Tuesday, March 26, 2013 | Edited by Daniel Moores
||Home Depot, Lowe's Prepare for Wave of Remodeling
Claudia Brown, a kitchen and bathroom designer for Home Depot Inc., is witnessing what she's rarely seen in the past six years: customers knocking down walls again.
"People aren't hesitant; they're getting what they want," Brown, who works in Greensboro, North Carolina, said earlier this month after selling a kitchen project costing more than $13,000 and a bathroom remodel for $3,700.
Spurred by rising home prices, homeowners who spent the worst housing downturn since the Great Depression taking on only must-do repairs like fixing leaky faucets or minor upgrades like painting are again starting wish-list projects. Those revamps, even in the face of still-tight lending conditions, include additions costing hundreds of thousands of dollars and replacing laminate countertops with marble that's twice as expensive.
Spending for U.S. remodeling in the 12 months through Sept. 30 may climb 20 percent from a year earlier to $145.5 billion, according to a forecast by Harvard University's Joint Center for Housing Studies.
"When the sky is no longer falling, when prices are improving, homeowners are willing to invest," said Scott Mosby, co-owner of St. Louis-based Mosby Building Arts, an architectural and remodeling company.
Mosby, 59, is renovating the basement of a St. Louis home for $230,000, including $40,000 to add a wine cellar. He estimates he'll collect an average of $130,000 for major projects this year, up from about $90,000 in 2010.
After years of trimming costs, firing workers and slowing store openings, Home Depot and Lowe's Cos. recently shifted to preparing for the wave of remodeling. Home Depot acquired a company that measures flooring installation in houses in May and another that remodels kitchens and baths in October.
Lowe's is hiring 9,000 permanent part-time workers this year as it sells more appliances and bathroom fixtures. Both retailers have improved online services allowing homeowners to design projects and communicate with employees as work progresses.
Homeowners are giving themselves "the psychological permission to spend it and feel good about it," Lowe's Chief Executive Officer Robert Niblock said on a conference call March 13.
Niblock told analysts consumers are experiencing "tight credit conditions," impeding the pace at which housing and the home improvement sector will grow over the next two years. Home Depot CEO Frank Blake likened the housing recovery to a "gradual thawing process" pressured by credit constraints and less disposable income for the retailer's customers.
A Federal Reserve survey of banks found that 59 percent of institutions had left basically unchanged credit standards for approving home-equity lines of credit at the end of 2012. On the question of their willingness to make consumer installment loans, 54 percent of banks said their willingness was basically unchanged, the Fed said in the survey released Feb. 4.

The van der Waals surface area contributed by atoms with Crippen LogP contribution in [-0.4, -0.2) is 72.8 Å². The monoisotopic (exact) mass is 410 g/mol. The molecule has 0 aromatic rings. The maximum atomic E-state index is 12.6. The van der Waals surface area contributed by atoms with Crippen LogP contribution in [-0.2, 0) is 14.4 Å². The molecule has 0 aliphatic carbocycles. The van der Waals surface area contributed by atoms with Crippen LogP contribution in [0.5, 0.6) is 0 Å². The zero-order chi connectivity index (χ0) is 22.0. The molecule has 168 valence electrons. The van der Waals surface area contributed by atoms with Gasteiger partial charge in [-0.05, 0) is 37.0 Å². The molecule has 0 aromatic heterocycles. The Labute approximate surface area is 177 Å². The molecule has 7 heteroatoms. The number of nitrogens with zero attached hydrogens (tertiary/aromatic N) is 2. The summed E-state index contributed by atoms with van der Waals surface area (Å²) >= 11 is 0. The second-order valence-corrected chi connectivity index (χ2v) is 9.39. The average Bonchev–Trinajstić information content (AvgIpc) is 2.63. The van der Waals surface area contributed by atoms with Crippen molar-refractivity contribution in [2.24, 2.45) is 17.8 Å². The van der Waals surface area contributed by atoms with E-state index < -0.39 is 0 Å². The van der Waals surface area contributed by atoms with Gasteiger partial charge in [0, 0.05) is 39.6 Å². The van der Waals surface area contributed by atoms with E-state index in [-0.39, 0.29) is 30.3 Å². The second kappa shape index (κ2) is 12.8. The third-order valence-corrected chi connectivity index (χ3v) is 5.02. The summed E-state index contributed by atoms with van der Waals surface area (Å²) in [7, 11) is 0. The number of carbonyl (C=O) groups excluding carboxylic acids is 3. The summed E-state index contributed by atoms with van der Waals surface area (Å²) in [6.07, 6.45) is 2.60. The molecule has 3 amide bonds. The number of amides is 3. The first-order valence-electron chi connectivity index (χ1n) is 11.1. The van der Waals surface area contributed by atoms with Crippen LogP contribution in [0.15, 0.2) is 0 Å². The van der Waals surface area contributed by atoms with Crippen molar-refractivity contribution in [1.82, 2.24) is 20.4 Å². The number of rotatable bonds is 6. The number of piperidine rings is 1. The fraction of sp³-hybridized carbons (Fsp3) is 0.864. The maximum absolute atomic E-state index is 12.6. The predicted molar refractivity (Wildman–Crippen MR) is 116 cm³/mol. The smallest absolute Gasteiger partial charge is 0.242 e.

U.S. home prices slumped for almost six years through March 2012, declining by more than a third. In the fourth quarter of last year, rebounding prices boosted household wealth to the highest in five years, according to the Fed.
Home Depot's Brown, 44, says she doesn't have time for lunch some days as she fields about 50 queries a week from homeowners, real-estate agents helping clients dress up homes to sell, and investors flipping real estate. Three out of five customers who ask Brown for a price quote on a renovation actually have work done, compared with one in three customers three years ago.
Home Depot Chief Financial Officer Carol Tome said in a telephone interview last month that the market still has a way to recover. An estimated 13.8 million mortgages, about 28 percent of those outstanding in the U.S., had negative equity as of Dec. 31, according to Seattle-based Zillow Inc., the operator of the largest real-estate information website.
"When people start to think of their home as an investment and not an expense, that should be the driver of an improving discretionary spending environment," said Tome, who also serves as deputy chairwoman of the Atlanta Fed.
Bill Smead, whose Seattle-based investment firm owns 180,447 Home Depot shares, sees two waves of consumers spending to fix up their houses: younger adults making their first purchases and longtime homeowners like Smead himself.
Smead, 54, and his wife, Becky, are downsizing and selling their 4,400 square-foot home in Shoreline, Washington, after spending more than $110,000 on improvements such as new windows and a $2,600 kitchen range.
"The housing recovery is shifting into gear," said Smead, who oversees $324 million as chief executive officer of Smead Capital Management.
Ross Bolton and Jeannie Hoag just spent $120,000 to remodel the Greensboro home they've owned for 13 years. They added a living as well as a bathroom with a marble countertop and sink, replaced windows and upgraded the exterior with siding, stone and shingles. A year earlier, the married couple remodeled the kitchen themselves.
"I wouldn't have done it if I couldn't have afforded it," said Bolton, 52, who sells telephone systems to small businesses. "My business is steady."